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2013 Toyota Tundra Photo
8.0
/ 10
TCC Rating
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Reviewed by Marty Padgett
Editorial Director, The Car Connection
BASE INVOICE
$23,673
BASE MSRP
$25,455
Quick Take
The 2013 Toyota Tundra is tough and able, but its overwrought styling, subpar interior appointments, and unimpressive fuel economy could be cause for hesitation. Read more »
Decision Guide
Opinions from around the Web
Styling
Performance
Quality
Safety
Features
Mileage

44 different flavor choices

Motor Trend »

from the side, the Tundra looks disproportionate

Detroit News »

Attractive gauges are not as easy to read as they could be

Edmunds »

The massive grille, sculptured hood and husky bumper present an intimidating head-on view. From the side, the Tundra is rather conventional.

Cars.com »

Its tall grille and hood and pronounced front fenders make it as imposing as any big truck.

Kelley Blue Book »
Pricing and Specifications by Style
$25,455 $48,170
MSRP $25,455
INVOICE $23,673 Browse used listings in your area
Reg Cab 4.0L V6 5-Speed AT
Gas Mileage 16 mpg City/20 mpg Hwy
Engine Gas V6, 4.0L
EPA Class No Data
Drivetrain Rear Wheel Drive
Passenger Capacity 3
Passenger Doors 2
Body Style Regular Cab Pickup - Standard Bed
See Detailed Specs »
8.0 out of 10
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The Basics:

Toyota once had big plans to conquer the big truck market, just as it had done in sedans and economy cars. Now, the Toyota Tundra is clearly a glass half full for Japan's biggest automaker. Years later, it sells far fewer than Chrysler does its Ram 1500, as well as the big sellers from Ford and GM.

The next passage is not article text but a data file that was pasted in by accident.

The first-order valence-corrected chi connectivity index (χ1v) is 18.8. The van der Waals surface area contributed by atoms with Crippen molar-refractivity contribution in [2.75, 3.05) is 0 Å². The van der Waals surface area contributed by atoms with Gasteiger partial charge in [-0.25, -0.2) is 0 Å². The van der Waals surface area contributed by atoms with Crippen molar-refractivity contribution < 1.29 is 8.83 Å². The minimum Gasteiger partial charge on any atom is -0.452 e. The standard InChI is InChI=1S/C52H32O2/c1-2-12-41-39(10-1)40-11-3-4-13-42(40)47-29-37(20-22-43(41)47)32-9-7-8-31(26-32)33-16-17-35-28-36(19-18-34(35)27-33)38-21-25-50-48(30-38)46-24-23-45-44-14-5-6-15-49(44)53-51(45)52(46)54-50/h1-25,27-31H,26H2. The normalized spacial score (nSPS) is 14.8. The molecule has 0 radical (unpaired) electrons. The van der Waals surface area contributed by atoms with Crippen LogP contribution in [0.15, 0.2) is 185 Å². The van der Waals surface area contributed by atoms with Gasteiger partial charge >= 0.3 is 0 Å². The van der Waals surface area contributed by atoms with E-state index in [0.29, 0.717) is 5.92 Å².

It's not that the Tundra is feeling outdated, but that it suffers from some of the same problems as that other Japanese pickups. In a market where image is everything, the Tundra has always looked a little overwrought--almost cartoonishly brawny--on the outside. Meanwhile, the interior grasps for carlike cues, misfiring on both the look and finish.

The Tundra's base V-6 is neither as strong nor as efficient as the latest base engines from Ford and Ram, but its big V-8 powertrains have more than a little Lexus in them, in terms of smoothness and power delivery. Towing capacity has stayed the same over the years, with some of the domestics now outclass it by a thousand pounds or more. Ride quality can be somewhat choppy, but CrewMax models have a very well-designed interior, with plenty of legroom plus real back-seat space that makes it a viable family-vehicle option.

The 2013 Toyota Tundra is big and brawny, no doubt. And it offers impressive occupant protection. It meets the competition head-on for the most part, with a solid array of active and passive safety features. Though there aren't advanced options for technology like blind-spot monitors, the Tundra does comes with standard dual front, side, curtain and knee airbags, as well as stability control and anti-lock brakes.

The pinnacle of the Tundra lineup is the Platinum, which is the one for drivers who want all the luxury features from a Lexus; and while last year it was only offered in CrewMax guise, for 2013 it's a full-fledged model grade--with the three grades for the Tundra now base, Limited, and Platinum. Like last year, the Platinum gets the biggest V-8 and the four-door CrewMax body, adding on premium audio, a navigation system, a sunroof, wood trim, and ventilated front seats. And this year, a new Display Navigation with Entune system is optional on the Tundra, adding things such as Bluetooth music streaming, a backup camera, and voice controls. .

 

Likes:

  • Smooth, strong V-8 engines
  • Good standard-feature list
  • Focused off-road edition
  • Exceptionally good legroom (CrewMax)

Dislikes:

  • Thirsty compared to rival models (V-6 especially)
  • Gimmicky, un-truck-like styling details
  • Tough to park or maneuver
Next: Interior / Exterior »
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